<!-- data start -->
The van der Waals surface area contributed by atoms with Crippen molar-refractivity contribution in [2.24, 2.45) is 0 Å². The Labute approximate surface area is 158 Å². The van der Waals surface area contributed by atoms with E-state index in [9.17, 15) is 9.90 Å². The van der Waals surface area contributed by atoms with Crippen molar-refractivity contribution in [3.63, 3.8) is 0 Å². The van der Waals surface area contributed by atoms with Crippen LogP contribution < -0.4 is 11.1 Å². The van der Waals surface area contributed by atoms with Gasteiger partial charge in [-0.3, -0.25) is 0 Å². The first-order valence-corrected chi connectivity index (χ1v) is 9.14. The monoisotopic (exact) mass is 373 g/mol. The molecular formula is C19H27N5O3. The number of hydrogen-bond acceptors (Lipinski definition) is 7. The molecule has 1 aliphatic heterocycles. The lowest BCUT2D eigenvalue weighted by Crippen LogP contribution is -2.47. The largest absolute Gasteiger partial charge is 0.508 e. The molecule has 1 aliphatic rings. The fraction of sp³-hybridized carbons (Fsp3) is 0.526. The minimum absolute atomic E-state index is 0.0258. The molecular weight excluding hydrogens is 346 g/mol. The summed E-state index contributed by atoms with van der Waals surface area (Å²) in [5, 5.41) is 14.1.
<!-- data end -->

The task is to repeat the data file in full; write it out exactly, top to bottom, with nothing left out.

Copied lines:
The van der Waals surface area contributed by atoms with Crippen molar-refractivity contribution in [2.24, 2.45) is 0 Å². The Labute approximate surface area is 158 Å². The van der Waals surface area contributed by atoms with E-state index in [9.17, 15) is 9.90 Å². The van der Waals surface area contributed by atoms with Crippen molar-refractivity contribution in [3.63, 3.8) is 0 Å². The van der Waals surface area contributed by atoms with Crippen LogP contribution < -0.4 is 11.1 Å². The van der Waals surface area contributed by atoms with Gasteiger partial charge in [-0.3, -0.25) is 0 Å². The first-order valence-corrected chi connectivity index (χ1v) is 9.14. The monoisotopic (exact) mass is 373 g/mol. The molecular formula is C19H27N5O3. The number of hydrogen-bond acceptors (Lipinski definition) is 7. The molecule has 1 aliphatic heterocycles. The lowest BCUT2D eigenvalue weighted by Crippen LogP contribution is -2.47. The largest absolute Gasteiger partial charge is 0.508 e. The molecule has 1 aliphatic rings. The fraction of sp³-hybridized carbons (Fsp3) is 0.526. The minimum absolute atomic E-state index is 0.0258. The molecular weight excluding hydrogens is 346 g/mol. The summed E-state index contributed by atoms with van der Waals surface area (Å²) in [5, 5.41) is 14.1.